Holy cow this one was rough. I went in all “I’m totally doing this all loose and alla prima” and… I hit a wall. I just went back to my representational process and I guess that’s just what I do. It was so large and so complicated that it really should have been done in glazes. Or I should have been throwing paint at the canvas. Either way – it’s done.

Looking at it now, I like it for its pulp qualities. The vibrancy of the green and the blue-gray remind me of what I was trying to do about five years ago when I first started the derby paintings. If it were more simple I think it could have been a pulp cover from ages past. So I’m calling this one “Pulp Derby” all official-like.

Pulp Derby. 18x24. Oil on canvas board. March 2015

Pulp Derby. 24×18. Oil on canvas board.


In an effort to better understand oils and how I paint, I found these people:





There are better, there are worse, there are many more.


I worried a little less about time and more about the art (see last post). However I still just stopped and said “done”. Oh sure – there’s more I could do here. There were more shapes that needed to be defined. The wrinkles needed more depth and clarity. But there it is.

My goal is to do two more in-depth works some time soon. I think I need to get a commission out of the way first.

Oil painting of a roller derby players back, bearing the number 218

16×18 oil on canvas


I knocked out a work. And that’s just it – a work, just to get me back in the swing of things.

The more I look at other artists, the ones that I admire, the more I realize that they work both smaller, more quickly and with more dedication than I do. I spend so much time struggling with the process that it becomes tiresome and I just say “fuck it – I’m done just because I don’t know when I’d ever be able to really finish this”.

I need to stop doing that. Stop worrying about time and start worrying about the art.


Untitled 03 – January 2015 – 16×18 – Oil on Canvas




Ever since seeing this video, I wanted to be a Krampus. When I was invited to attend a local SantaCon, I knew I had to do something like it. I’m not much of a woodcarver and getting access to a suit made of goat fur seemed daunting, but surely there was something I could put together.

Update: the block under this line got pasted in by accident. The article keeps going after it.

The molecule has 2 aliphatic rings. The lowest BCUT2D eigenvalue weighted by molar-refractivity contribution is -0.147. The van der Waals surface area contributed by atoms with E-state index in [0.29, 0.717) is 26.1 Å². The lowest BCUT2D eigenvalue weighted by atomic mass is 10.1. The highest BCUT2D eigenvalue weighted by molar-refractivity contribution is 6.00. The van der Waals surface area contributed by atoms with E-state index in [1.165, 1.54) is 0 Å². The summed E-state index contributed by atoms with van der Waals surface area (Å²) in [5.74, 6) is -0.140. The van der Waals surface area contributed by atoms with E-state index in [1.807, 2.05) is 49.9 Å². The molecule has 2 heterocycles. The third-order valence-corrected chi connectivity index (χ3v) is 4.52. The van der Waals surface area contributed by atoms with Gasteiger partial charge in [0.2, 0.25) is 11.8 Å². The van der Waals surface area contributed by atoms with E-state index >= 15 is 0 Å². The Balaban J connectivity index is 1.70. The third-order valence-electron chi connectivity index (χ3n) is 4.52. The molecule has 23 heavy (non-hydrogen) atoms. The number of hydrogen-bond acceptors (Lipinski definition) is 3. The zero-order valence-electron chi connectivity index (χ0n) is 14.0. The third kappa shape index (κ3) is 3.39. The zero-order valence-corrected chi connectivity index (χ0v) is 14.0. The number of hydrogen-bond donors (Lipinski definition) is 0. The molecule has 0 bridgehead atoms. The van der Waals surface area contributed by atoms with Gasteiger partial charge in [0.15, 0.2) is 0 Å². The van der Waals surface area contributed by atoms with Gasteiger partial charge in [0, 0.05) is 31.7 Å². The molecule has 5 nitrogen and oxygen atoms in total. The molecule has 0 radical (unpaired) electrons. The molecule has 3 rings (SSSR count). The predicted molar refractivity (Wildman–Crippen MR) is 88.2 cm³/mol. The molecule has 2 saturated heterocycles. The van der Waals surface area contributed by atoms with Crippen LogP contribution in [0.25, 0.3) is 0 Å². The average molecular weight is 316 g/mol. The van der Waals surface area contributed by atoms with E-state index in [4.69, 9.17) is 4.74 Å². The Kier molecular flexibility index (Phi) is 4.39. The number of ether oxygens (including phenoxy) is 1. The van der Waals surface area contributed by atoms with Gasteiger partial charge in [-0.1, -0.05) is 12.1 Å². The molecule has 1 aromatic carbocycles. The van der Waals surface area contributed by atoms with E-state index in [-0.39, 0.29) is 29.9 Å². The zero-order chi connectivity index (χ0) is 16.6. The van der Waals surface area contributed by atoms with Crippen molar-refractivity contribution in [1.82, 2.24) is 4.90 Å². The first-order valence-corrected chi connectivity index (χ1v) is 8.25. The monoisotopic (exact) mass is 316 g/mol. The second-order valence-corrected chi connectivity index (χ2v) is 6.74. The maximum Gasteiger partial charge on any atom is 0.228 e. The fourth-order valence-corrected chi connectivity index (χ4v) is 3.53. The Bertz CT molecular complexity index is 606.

The first, and biggest thing, I had to tackle was looking like a Krampus. Since SantaCon is a social, drinking engagement, I had to be comfortable for at least eight hours, be able to eat and drink, and in general, not have my vision obstructed. Breaking completely with Krampusnacht tradition, I went with latext and make-up.

Verson 1.o

A set of Woochie goblin horns and pointed ears would do for the look. I had a pair of lower fangs I’d used for an orc cosplay, which would give me more of a feral touch. On top of that, I picked up a neutral range of face make-up from Mehron. I decided that I wanted to be more “arctic” in color, since black wouldn’t really fit in with the SantaCon crowd and I really wanted to avoid simply looking like Satan.

Next up – fur. I decided to create, for lack of a better term, a hood. The most important part of the body to cover would be the head. Once again, going for comfort and ease, my wife helped me to whip up a cowl device from some very excellent faux-fur. I chose a grey color (which they don’t seem to stock any more – such a shame.)

Most Krampus (Krampi?) have a belt, which is usually adorned with chains and bells. The chains represent the Devil’s subjugation to St. Nicholas while the bells are meant to drive evil spirits away. Tandy Leather stocks 3″ wide, 50 some-odd-inch long strap blanks. I trimmed off a 9″ long end and made a clasp jedi-style. The “clasp” is a sleeve that wraps around the width of the belt to cover where the ends meet. It’s purely decorative. The two ends overlap and are velcroed togeher.

A device the Krampus is known for, is a large pack-basket. The Krampus is said to carry off naughty children for punishment if they’ve been extremely bad. I found some hand-made baskets that looked great but were way too expensive. My first basket came from Cost Plus World Market. I was able to strap it to my back with generous amounts of leather belts and zip ties. I added in about a dozen willowy branches for switches and I was set.

The rest of the outfit was made up of a large red hooded robe, which opened in the front. I had some old leather bracers for my forearms and leather gloves covered my less-than-clawed hands. A cheap whip came from a party supply store for no more than $10 and Lowes had plenty of plastic decorative chain for further decoration.

Krampus v1.0 was a huge success! For the following year, I knew I had to bump it up a notch.

Version 1.5

I picked up a sheet of Worbla and fashioned removable belt clips, which could hold my decorative chain in a more medieval fashion. Worbla is a thermally activated material that can be modeled like clay once hot. When it hardens, it has the quality of a light resin. The material can be sanded and painted, which is exactly what I did.

A new basket was in order. Though I wanted something really worn and grungy looking, a trapper basket really fit the bill from size, cost and ease of use. I slapped on a coat of stain and the basket was ready to go – no rigging or zip-tying needed.

A pal of mine was able to take some of my excess fur and create a “fur dickie”. Version 1.o lacked in fur, so I put it where it’d be most visible – in the chest area. Since my robe covered my arms and back, we sewed fur to the front of a t-shirt and called it a day. We also trimmed down the robe a bit, as what I had was more in the “tent” category.

Version 2.0

I’m not sure what version 2.0 will look like. I may come up with more of a traditional mask to save myself an hour’s worth of make-up time. Also, a true furry suit might be good at some point. Or some sort of animal hide leggings… Or gnarlier switches… or…